Re: [PATCH] fs: ext4: inode->i_generation not assigned 0.
From: J. Bruce Fields
Date: Fri Jul 07 2017 - 12:47:07 EST
On Fri, Jul 07, 2017 at 12:13:36PM -0400, Jeff Layton wrote:
> On Fri, 2017-07-07 at 11:51 -0400, Theodore Ts'o wrote:
> > On Fri, Jul 07, 2017 at 06:51:37AM -0400, Jeff Layton wrote:
> > >
> > > Right. That's the case today if we don't remove support for old
> > > filehandles. If we were to remove them, the clients would get back
> > > -ESTALE there if they tried to use the old 2.2-style fh's that they saw
> > > before the upgrade.
> > >
> > > The main takeaway here is that NFS filehandle lifetime is really only
> > > bounded by the boot time of the oldest clients.
> > Well, and how long an NFS server is still up. So one could construct
> > a use case where a (hypothetical) system administrator had a RHEL 7.0
> > system with a 2.2.16-22 kernel, and they try to update it to a
> > (hypothetical) RHEL 10 kernel in one fell swoop with a 4.13+ kernel
> > that no longer supports the 2-2-style fh's. A client that had the
> > server mounted when it was running the 2.2 kernel might only be up for
> > a few hours, before the upgrade to RHEL 10 happened, and then the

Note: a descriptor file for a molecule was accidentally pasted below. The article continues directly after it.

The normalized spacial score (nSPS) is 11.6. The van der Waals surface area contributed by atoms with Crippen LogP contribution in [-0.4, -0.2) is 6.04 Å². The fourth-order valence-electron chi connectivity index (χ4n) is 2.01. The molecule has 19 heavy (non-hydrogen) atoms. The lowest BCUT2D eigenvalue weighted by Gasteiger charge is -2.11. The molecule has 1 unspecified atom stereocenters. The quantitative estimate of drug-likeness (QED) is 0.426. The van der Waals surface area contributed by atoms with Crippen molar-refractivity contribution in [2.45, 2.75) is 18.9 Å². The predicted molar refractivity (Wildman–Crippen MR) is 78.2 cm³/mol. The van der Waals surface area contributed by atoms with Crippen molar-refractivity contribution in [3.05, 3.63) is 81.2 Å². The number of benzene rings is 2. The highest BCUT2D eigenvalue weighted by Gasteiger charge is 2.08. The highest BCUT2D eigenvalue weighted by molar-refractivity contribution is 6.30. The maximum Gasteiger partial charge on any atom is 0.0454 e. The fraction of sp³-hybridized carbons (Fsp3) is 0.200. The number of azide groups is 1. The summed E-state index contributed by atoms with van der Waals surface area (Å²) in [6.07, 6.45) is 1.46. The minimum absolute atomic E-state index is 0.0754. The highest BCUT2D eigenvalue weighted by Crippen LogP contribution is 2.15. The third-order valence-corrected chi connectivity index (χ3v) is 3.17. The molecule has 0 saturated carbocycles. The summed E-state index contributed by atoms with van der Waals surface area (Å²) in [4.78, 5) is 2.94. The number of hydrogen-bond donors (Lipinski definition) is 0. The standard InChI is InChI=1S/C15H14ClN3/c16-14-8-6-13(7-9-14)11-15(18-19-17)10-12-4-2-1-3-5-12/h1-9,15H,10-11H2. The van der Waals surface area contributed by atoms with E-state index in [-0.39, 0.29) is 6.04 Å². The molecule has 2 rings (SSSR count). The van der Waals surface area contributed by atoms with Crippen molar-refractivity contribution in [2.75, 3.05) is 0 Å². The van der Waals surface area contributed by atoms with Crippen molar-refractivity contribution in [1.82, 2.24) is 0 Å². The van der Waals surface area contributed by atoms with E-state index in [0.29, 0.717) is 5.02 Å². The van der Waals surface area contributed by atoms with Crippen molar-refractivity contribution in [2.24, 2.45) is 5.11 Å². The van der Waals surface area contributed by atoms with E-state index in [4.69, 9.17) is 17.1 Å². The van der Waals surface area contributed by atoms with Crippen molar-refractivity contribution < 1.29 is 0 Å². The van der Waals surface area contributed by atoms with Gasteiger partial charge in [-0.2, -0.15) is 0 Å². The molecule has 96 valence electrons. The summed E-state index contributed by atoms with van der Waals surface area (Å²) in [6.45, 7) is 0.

> > client would get ESTALE errors.
> > Of course, I've stopped carrying about enterprise kernel support a
> > long time ago, so I just think that scenario is funny. I recognize
> > that folks who work at Red Hat have to worry about such things --- and
> > I'm sorry. :-)
> > In reality a server installed with RHEL 7.0 has probably died of old
> > age by now --- unless someone crazy is running it in a VMware VM
> > because they had some enterprise software package or some bar-code
> > printing module for which they don't have source code, and so they are
> > stuck on RHEL 7.0, even in 2017. Have I mentioned I'm so glad I don't
> > have to worry these sorts of things any more?
RHEL 7 is current, I think you mean the 17-year-old Red Hat Linux 7.
Anyone that far back is on their own as far as any enterprise distro is
There are some exceptions to the "lifetime of a mount" rule, none real
issues, I think:
- fscache may keep fh's around across client boots, but I
suspect you just lose the benefit of the cache until it
expires data keyed under old filehandles and repopulates the
cache with new ones.
- Does the client actually depend on stable filehandles across
client reboots if it might cache write data under a persistent
delegation? But seeing as we don't even implement persistent
delegations, this is a non-issue.
- nontraditional NFS clients could do any random thing. NFS is
just a protocol, we have no idea how some weird application
that talks NFS directly to the server might use filehandles.
But this is purely hypothetical, I don't know of one.